understanding of evolution, it is highly improbable that the source of
our experience is the physical world itself, as if it was, it could
only be coincidental that it made any sense (assuming a way in which,
with no translation layer (no evolutionary reason to evolve one) the
experience of the visual sense for example can be mapped from brain
state to what we experience).

and you replied:
"Despite the odds, yet again I think I get what you mean. You need to
be clearer about the word 'source'. I can see you don't mean 'cause' -
you have no problem with the physical world being the cause of the
experiences. The point I think you are making is that naturalistic
explanations fail to explain the resemblance between experiences and
what they are of.

Unfortunately you did not comprehend what was being said.

The point is, that given our understanding there is NO reason for our
experience to make sense, it could have been anything, from crackle to
nothing at all. Also there can be no mechanism that evolved to
translate between

Oh. I understood you to be questioning how perceptions could have
gotten to be like the objects being perceived, to which I responded
with the philosophical point that maybe they are nothing like each
other - we'd be the last to know!


The point was about the experience making any sense, your attempt to
help me in by rewording it unfortunately led you away from the issue at
hand.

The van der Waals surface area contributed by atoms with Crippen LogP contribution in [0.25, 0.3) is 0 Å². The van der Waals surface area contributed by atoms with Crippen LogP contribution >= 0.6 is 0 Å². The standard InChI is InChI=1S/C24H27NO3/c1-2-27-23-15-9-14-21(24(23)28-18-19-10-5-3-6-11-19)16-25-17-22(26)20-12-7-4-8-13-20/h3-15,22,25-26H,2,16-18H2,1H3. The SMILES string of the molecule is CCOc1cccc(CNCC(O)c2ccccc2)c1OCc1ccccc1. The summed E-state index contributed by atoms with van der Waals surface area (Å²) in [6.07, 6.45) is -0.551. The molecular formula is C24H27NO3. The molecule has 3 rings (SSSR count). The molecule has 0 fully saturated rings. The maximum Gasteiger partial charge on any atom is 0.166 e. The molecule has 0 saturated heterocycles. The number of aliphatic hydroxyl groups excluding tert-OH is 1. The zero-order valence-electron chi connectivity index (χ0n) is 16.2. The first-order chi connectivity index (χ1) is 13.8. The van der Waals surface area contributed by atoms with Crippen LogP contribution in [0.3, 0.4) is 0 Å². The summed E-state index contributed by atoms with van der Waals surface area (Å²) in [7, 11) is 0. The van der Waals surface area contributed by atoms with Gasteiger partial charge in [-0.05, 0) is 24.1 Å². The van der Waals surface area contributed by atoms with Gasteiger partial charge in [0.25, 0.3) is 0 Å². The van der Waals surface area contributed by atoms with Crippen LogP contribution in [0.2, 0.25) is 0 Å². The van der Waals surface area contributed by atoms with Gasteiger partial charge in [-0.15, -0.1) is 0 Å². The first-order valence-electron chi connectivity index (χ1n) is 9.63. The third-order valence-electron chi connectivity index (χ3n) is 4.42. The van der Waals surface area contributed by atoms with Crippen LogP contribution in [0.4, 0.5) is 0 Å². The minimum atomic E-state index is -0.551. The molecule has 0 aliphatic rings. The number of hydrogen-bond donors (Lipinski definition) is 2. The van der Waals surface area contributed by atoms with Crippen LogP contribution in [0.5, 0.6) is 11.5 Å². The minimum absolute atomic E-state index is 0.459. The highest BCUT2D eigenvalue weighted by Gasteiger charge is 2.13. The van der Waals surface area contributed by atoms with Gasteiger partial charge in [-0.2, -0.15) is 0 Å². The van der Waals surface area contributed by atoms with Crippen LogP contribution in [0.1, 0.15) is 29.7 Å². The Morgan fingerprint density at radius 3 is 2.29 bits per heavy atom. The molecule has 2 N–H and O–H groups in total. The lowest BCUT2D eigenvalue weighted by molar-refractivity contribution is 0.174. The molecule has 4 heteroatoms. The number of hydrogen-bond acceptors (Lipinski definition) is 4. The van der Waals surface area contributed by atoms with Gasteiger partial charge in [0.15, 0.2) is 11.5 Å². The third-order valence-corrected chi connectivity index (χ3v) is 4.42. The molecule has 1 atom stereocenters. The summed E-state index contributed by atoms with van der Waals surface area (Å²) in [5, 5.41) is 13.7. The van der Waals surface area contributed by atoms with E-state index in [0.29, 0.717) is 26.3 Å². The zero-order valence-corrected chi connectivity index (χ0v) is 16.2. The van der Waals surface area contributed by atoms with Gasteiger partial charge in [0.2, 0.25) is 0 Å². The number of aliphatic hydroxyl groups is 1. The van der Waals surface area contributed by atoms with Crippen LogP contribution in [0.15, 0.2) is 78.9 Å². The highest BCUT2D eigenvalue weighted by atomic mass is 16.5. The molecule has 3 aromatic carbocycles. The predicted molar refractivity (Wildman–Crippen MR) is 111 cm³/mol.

You seem to be starting from the point that there aren't patterns in
the brain which are recognisable projections of those in the outside
world. You believe this because you accept there is no advantage in
evolving to meet this additional constraint.


My starting point doesn't really matter.

Where you lose me is when you seem to think it matters if your head is
full of crackle. After all what the insides of your head look like
from the *outside* is nothing to do with it.
I think crackle in a head will make perfect sense to its owner without
any need for further translation. So I don't know what to do about the
challenges below.


Let me put it another way, your visual experience could be similar to
white noise (I think its called) picked up on a television set. Your
auditory experience could be similar to an un-tuned in radio at a noise
level experience of the equivalent to you now putting your ear up to
speaker of the type used in major rock concerts. As long as the
mechanics works the same, what you experience would be unimportant.

Are you understanding it yet, or not?

I am understanding it. You explain it perfectly well in:

@@@@
-------@@@@@@------
@@


(A) (B) (C)


which I have just managed to track down from your posting history
elsewhere.

I don't know what to say. You seemed to start out by saying that we
have valid perceptions of the world, but our impression that we can
influence that world by our wills is an illusion. That is a different
subject from what we are discussing here, but it is related in as much
as you think that (B) is a scrambled version of (C).

I wish you'd explain it with examples.

If you could give a SINGLE REASON for our experience making sense,
given our current scientific understanding (backed by the weight of the
history of experimentation), then I would consider the proof to be
discredited.

The alternative would be to attack our current understanding of physics
and chemistry.

Or, the other alternative, would be to actually understand it, and
understand why beyond reasonable doubt, the physical world we are
experiencing is not the source of our experience.

Can you understand, or is it the way it is worded that makes it a bit
difficult for you?

.